Breaking it down by major business. AIR MILES revenue decreased 28% to $185 million for the third quarter of 2017, driven by a 43% decline in AIR MILES reward miles redeemed. This drop in revenue was consistent with our expectations as we pulled in the burn rate, which are miles redeemed divided by miles issued from 129% last year to 80% this year. 80% is our target, really, moving forward. Importantly, the negative draw over from the elevated redemption rate is gone entering the fourth quarter of 2017.

AIR MILES issued was down 7% year-over-year. Normal spend is on track, but we have seen less promotional activity in the grocery vertical. We expect issuance growth to improve in the fourth quarter and in 2018. Importantly, we recently re-signed BMO, our largest AIR MILES sponsor, to a multi-year contract.

BrandLoyalty's revenue decreased 5% to $121 million for the third quarter 2017, consistent with our expectations. BrandLoyalty's fourth quarter is looking good with revenue and adjusted EBITDA expected to increase double digits year-over-year.

Let's go to Slide 5 and talk about Epsilon. Epsilon came in short of expectations for the third quarter with revenue increasing 3% to $559 million and adjusted EBITDA decreasing 7% to $125

million. Year-to-date, revenues has increased 5%, slightly better than annual guidance, while adjusted EBITDA is essentially flat, soft compared with our annual guidance of 4% growth.

Revenue came in short of expectations as the growth rate in our digital offering slowed during the quarter. We believe the onboarding of new clients will fill this hole quickly. The pullback in digital growth also negatively impacted EBITDA margins for the third quarter.

Importantly, Epsilon's technology platform offering continued to show progress toward a promising turnaround with revenue increasing 1% for the third quarter. This is a significant improvement compared to the double-digit decline in the fourth quarter 2016. The client base is showing stability, and we've seen an increased win rate on the basis of the introduction of cloud-based, more packaged products into the market.

Let's now move on to Card Services. Card Services produced another solid quarter of growth with revenue up 9% to $1.1 billion and adjusted EBITDA net up an even better 20%. Average credit card receivables increased 14%, just under $16 billion, consistent with our expectation of mid-teens growth, while credit sales increased 5% to $7.4 billion.

Operating expenses increased 16% to $382 million or 9.2% expressed as a percentage of average receivables, the percentage essentially being flat for the last year.

The net loss rate was 5.5% for the third quarter 2017, a substantial improvement compared to the 6.2% loss rate in the second quarter of 2017 and better than our expectations.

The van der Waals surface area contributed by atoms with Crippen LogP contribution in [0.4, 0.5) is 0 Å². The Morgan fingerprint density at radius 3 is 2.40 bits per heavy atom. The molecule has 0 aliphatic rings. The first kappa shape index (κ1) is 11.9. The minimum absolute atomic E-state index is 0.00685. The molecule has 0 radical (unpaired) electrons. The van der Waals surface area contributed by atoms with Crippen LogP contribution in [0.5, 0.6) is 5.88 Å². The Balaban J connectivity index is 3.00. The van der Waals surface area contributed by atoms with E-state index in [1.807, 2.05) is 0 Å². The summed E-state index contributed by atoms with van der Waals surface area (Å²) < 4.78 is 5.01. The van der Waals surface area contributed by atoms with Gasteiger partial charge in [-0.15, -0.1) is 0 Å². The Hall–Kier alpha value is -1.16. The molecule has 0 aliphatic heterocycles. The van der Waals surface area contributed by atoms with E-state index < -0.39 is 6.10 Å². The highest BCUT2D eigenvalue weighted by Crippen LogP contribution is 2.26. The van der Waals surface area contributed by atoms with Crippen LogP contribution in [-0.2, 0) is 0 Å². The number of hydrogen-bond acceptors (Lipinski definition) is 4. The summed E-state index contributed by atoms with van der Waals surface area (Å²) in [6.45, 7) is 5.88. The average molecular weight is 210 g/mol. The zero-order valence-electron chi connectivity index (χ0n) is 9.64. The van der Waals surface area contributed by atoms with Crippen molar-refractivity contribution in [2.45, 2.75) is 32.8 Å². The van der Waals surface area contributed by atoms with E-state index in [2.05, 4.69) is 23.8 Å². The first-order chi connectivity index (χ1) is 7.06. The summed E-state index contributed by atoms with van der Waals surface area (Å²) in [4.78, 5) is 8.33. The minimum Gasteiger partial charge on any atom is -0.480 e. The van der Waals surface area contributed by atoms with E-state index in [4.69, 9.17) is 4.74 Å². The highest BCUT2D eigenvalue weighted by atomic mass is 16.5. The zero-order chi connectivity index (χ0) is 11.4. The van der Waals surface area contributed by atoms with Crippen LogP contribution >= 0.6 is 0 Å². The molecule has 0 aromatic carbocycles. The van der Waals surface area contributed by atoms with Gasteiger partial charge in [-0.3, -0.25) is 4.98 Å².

Importantly, gross loss rates were flat with the third quarter 2016, even excluding the slight benefit from the hurricanes, which I'll talk about later.

Recovery rates were still down year-over-year, pressuring the net loss rate, but we consider this pressure to be transitory as we shift collections back to internal.

Our delinquency forecast continues to suggest flat to lower loss rates in 2018. This trend allowed us to slightly drop our reserve rate during the quarter, while maintaining 12 months of forward coverage.

Now the question everyone has been asking, what was the impact of the hurricanes. We estimate the hurricanes reduced our credit sales by approximately 2 points, reduced our revenue by about $40 million for the quarter, or about 100 basis points negative impact to gross yield, and benefited our loss rates by about 15 basis points. So what that means is our gross loss rates were down 18 bps year-over-year, take away the 15 basis points for the improved -- from the hurricanes, and that's roughly the flat year-over-year change in our gross loss rate. It is important to remember that this is a temporary impact. Under FEMA-designated individual assistant disaster areas, affected cardholders are not required to make payments nor will any interest or late fees be assessed for a 2-month period. Hurricane Irma will impact us early in the fourth quarter. And then operations will return to normal.

With that, I will turn it over to Ed.

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Edward J. Heffernan, Alliance Data Systems Corporation - CEO, President and Director [5]

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Great. Thanks, Charles. Slide 9, full year 2017 outlook on a consolidated basis, we're going to reiterate guidance of $7.8 billion in revs and $18.10 in core EPS. Obviously, on the rev side, the hurricanes hit us, as Charles said, for about $40 million in Q3. We expect another $40 million in Q4, so about $80 million on the top. Despite that, we are going to maintain the $7.8 billion guidance for the year.

In terms of earnings per share, despite the big beat in this quarter, we are keeping it the same for now. If you flow through the impact of the hurricane all -- hurricanes all the way down, we expect that to be about a $0.25 headwind between Q3 and Q4. We think we can play through that primarily because, as Charles mentioned, our loss rates are actually coming in a little bit better than anticipated, even after the impact of the hurricanes. So for now, we're going to use that as sort of our cushion to make sure we can play through the hurricane and hit the $18.10.